‘Beautifying’ Detroit: Removing blight or removing residents?
A woman walks by a 'blighted' house in the Fitzgerald neighborhood revitalization project in Detroit. | Mandi Wright / Detroit Free Press via AP

DETROIT—Beautification projects have been popping up all over the country. These projects often include cleaning up trash, planting trees and shrubbery, and repairing fences and busted plumbing, but sometimes might just be adding LED lights to a freeway.

Detroit has been no different, but with beautification often comes blight removal.

Detroit’s Mayor Mike Dugan has been eager to tackle blight in the city and has mentioned it as a priority a number of times. His administration has even created a top 100 list of “the most prominent commercial eyesores to be cleaned up.”

Some $95 million of the American Rescue Plan Act funds were allocated to address blight in the city, with another $17.5 million coming from the 2023 budget.

In some cases, the focus on blight has been beneficial to residents—for example, the Lee Plaza Hotel, which City Council approved funding to turn into affordable housing for senior citizens. Other examples include removing and stabilizing vacant homes that neighbors have been asking the city to deal with for years. Stabilization, in this sense, means that vacant homes will be rehabilitated, and Detroit residents usually get preference to purchase these homes.

However, residents have been receiving blight tickets as well. One recent example was a senior citizen who was “unable to complete necessary tasks” herself, requiring police and volunteers to get involved.

“I’m already hearing from a number of residents that for them [beautification] means more blight tickets,” said Detroit City Council Member Gabriela Santiago-Romero, who spoke to People’s World recently.

“Some residents are getting charged thousands of dollars, so far; many of them for valid reasons but the punishments are not,” added Santiago-Romero. “One person in the neighborhood has semi-trucks parked in an empty lot. They do need to be moved, but they have received tickets for up to $5,000 despite the fact that they are working on the problem. The city isn’t giving residents any leeway.”

A city like Detroit has blight all over, and it would seem that even the outside investors and corporations that are buying up properties would be impacted by this as well. However, it appears more targeted than that.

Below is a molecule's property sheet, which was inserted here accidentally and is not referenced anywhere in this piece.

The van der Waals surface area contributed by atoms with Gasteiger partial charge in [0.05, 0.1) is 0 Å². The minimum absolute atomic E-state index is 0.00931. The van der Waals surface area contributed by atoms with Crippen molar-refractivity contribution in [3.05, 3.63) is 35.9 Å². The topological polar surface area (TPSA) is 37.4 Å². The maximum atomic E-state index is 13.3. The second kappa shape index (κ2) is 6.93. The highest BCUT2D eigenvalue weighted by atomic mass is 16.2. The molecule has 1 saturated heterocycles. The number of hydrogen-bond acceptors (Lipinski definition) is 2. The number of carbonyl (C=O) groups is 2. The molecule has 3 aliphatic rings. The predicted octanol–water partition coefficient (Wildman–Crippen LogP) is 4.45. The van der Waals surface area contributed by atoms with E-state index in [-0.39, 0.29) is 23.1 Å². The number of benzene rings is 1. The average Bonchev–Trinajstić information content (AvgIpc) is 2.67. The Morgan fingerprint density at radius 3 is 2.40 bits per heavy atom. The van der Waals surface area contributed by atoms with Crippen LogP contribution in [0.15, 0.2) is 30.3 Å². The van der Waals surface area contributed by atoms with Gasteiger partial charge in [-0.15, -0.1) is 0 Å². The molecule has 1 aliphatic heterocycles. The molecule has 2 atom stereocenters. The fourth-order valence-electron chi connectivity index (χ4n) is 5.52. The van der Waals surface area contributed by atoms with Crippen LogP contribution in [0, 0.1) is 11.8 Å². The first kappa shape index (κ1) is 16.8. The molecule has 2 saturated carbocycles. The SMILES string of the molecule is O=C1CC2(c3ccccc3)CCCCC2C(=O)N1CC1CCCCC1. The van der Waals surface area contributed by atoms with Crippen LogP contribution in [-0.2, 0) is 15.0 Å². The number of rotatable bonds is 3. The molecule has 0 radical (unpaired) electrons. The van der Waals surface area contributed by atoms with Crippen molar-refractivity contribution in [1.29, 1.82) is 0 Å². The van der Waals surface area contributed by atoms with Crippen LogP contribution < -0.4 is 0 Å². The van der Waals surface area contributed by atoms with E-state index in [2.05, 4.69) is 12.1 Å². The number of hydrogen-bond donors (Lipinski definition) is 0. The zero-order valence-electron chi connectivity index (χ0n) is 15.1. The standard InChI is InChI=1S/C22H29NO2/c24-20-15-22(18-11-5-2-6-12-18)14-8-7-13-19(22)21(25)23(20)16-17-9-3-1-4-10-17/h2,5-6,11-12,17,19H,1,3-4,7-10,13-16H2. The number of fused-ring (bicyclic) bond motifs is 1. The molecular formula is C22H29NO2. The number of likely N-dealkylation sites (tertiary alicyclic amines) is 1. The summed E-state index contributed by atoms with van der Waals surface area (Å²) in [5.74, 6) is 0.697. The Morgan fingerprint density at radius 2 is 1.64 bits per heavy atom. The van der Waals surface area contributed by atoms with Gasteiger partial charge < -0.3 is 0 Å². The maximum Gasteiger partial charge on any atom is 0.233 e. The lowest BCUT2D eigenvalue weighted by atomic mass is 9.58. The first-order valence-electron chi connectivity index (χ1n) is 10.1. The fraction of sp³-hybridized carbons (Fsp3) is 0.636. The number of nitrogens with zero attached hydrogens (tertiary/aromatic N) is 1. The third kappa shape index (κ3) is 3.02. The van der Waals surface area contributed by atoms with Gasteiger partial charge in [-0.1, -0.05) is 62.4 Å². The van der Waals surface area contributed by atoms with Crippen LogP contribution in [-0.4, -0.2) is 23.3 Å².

“Hot spots for gentrification and areas slated to be developed are where people are getting hit the most. Residents and small businesses have complained; they feel like the police are harassing them,” said Santiago-Romero. “I’ve talked to the Mayor about this. These people still have to go to court and potentially pay up to the thousands of dollars they’ve been ticketed for, which I think is ridiculous.”

When asked how this was impacting residents as a whole, especially long-term residents, and if it removing blight was actively forcing people out of the city, Santiago-Romero responded that it was:

“In the sense that problems are not being addressed. Many people in Southwest are moving to Lincoln Park or Downriver because they know that the city is lacking in many services. Our lack of focus on what really matters frustrates people and makes them leave; they’re not being listened to and their needs are not being prioritized.”

It would seem that beautification projects, at the very least, have a passive role in displacing residents. Indeed, addressing deteriorating homes is to the benefit of residents; however, with properties being bought up by corporations and cash-buyers—which are a mixture of investment groups, lenders, brokers, house flippers, and “iBuyers”—homes in need of repairs that are not receiving help from the city seem destined to fall into either the “blight” or “in need of stabilization” categories.

This is all the more concerning when considering that these companies buying up houses in bulk have found it to be more profitable to keep them empty rather than house people.

Only $30 million of the aforementioned ARPA funds was allocated toward housing repairs. Not investing in home repairs leaves one to wonder what happens when these homes are eventually classified as blight?

Are the residents meant to incur expensive tickets until they leave? Do current residents even have the chance to get their homes “stabilized” without selling or abandoning them?

Blight, it would appear, is not only abandoned, deteriorating buildings or property, but now a term that, in the positive sense, is tied to pleasant words like “beautification” and suggests clearing away the disgusting parts of the city.

However, it also appears to have a negative function as well: Blight removal seems to be a waiting game in order to exclude particular residents, especially those who have been here the longest or can’t keep up with both property taxes and home repairs. There doesn’t seem to be any investment in what is already here, only what is to come.

“It feels like we’re just building really beautiful sand castles which will just wash away if we don’t build up a better foundation. If we don’t give people stable employment, stable transportation—the city won’t last,” warned Santiago-Romero.


CONTRIBUTOR

Andrew Wright
Andrew Wright

Andrew Wright is an essayist and activist based out of Detroit.  He has written and presented on topics such as suicide and mental health, class struggle, gender studies, politics, ideology, and philosophy.

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